I’m a little sceptical that this web-page ‘energy saver’ I just saw is actually a power-saver?!
Original ‘screen savers’ on a computer were a response to problems with the then-prevalent screen technology associated with Cathode Ray Tube (CRT) screens that had phospors that glowed when hit by a focused electron beam. If phosphor pixels were lit up too much they could be ‘burnt’ which could leave a ghost image if a particular pattern was left on the screen for extended periods of time. A standard response was to ‘save’ the screen; generally by darkening it, and often by moving a shape around; this was saving the phosphor rather than saving energy! (I would speculate that some energy would have been saved but miniscule amounts — the cathode-ray still had to be scanned as much as it ever did; a CRT would probably still consume hundreds of watts of power while in this ‘screen saving’ mode).
The energy saving part of screen-savers came later; in this mode the monitor was generally actually turned off; and thus this saved the main power consumption of the screen – potentially saving hundreds of watts as long as the screen was off… and I guess it must have been in the 1990’s that ‘Energy Star’ and powering-off screens when not in use became pretty-standard.
Modern screens, however, with LCD / TFT type technologies generally have different features and problems than CRTs; and screen ‘burn’ is less of an issue as I understand it, so ‘screen savers’ intended to prevent burn-in are pretty irrelevant… and often because screen manufacturers are doing their best to reduce power where possible. My screens will attempt to detect my presence and will automatically reduce power if I am not close to the screen! Note; this is the monitor going into power-save mode and whether or not Windows happens to choose to run a screen-saver or whatever is not necessarily relevant in this instance.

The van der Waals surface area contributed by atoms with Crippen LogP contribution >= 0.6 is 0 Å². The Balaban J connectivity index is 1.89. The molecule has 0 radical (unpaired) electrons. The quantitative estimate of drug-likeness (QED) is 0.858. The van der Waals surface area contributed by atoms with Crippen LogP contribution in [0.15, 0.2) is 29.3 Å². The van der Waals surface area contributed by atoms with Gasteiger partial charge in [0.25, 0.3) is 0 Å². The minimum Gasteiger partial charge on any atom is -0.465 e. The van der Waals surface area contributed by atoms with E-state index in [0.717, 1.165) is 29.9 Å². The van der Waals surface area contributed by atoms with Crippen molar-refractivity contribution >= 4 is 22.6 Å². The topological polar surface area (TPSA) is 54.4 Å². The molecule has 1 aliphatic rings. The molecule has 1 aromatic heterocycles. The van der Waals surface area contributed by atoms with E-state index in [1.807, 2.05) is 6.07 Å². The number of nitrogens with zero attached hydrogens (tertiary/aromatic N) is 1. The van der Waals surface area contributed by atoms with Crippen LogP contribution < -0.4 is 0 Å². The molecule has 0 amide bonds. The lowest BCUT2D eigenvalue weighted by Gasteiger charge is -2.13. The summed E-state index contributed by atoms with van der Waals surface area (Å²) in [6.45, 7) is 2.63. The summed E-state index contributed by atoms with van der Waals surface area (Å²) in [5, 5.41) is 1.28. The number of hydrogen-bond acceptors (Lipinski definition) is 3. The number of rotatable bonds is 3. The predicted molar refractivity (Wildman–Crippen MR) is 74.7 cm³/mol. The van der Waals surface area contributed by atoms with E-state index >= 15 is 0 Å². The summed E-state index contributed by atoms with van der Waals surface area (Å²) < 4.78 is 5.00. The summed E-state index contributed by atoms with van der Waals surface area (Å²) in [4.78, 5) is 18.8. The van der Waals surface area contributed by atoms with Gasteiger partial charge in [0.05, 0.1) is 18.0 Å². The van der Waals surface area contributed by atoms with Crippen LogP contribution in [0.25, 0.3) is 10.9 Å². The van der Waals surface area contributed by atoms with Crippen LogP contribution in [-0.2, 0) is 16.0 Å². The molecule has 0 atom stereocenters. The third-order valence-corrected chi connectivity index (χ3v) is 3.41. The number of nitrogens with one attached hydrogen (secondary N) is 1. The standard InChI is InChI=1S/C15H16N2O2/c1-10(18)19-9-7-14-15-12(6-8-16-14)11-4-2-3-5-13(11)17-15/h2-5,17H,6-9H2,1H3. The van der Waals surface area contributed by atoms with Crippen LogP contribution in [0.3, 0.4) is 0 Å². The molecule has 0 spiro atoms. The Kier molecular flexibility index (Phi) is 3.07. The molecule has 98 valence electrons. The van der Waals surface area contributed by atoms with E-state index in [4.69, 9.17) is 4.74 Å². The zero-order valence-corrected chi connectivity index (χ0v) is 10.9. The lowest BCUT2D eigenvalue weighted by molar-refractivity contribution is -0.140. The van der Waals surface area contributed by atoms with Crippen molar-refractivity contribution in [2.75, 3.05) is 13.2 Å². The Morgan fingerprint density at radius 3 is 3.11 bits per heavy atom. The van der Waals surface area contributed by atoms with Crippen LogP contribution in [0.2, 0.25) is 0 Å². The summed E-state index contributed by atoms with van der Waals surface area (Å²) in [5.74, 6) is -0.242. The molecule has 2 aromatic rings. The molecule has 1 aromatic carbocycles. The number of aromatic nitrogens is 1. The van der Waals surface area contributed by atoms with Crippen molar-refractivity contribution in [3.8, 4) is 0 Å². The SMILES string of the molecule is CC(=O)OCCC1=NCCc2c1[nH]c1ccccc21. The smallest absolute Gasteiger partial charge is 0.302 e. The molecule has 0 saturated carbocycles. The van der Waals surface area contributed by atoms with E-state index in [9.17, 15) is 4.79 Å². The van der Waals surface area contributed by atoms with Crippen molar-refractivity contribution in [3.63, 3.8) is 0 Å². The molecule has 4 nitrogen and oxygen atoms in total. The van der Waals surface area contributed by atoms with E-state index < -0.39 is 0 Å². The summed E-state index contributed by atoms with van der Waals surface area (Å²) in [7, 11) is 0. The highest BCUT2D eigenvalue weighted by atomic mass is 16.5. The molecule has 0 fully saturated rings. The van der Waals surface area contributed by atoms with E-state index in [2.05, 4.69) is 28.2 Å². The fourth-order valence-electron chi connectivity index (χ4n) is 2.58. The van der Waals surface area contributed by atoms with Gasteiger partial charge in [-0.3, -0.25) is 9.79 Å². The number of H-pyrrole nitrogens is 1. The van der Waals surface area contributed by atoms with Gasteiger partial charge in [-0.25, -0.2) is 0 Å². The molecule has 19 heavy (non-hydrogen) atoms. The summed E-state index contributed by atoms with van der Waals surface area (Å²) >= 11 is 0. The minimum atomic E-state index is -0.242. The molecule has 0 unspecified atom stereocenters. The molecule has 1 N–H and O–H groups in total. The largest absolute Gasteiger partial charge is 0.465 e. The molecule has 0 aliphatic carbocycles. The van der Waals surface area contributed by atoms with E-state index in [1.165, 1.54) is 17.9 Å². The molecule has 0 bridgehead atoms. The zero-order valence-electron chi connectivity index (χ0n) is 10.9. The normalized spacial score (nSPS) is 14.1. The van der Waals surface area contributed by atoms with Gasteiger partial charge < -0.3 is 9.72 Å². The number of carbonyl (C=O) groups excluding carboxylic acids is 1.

Whichever way, it is hard to imagine that one tab on one application on your computer going dark is likely to help reduce your power consumption at all; especially as any modern device worth its salt will already be applying its own layer of power reduction technology of its own! And as it is a car company who’ve come up with this great idea, I can imagine someone is busy trying to offset the car company’s ‘carbon footprint’ against all the ‘carbon savings’ they will claim from their ‘black website page carbon save technology’!
In what circumstances could an ‘energy saving webpage’ save energy?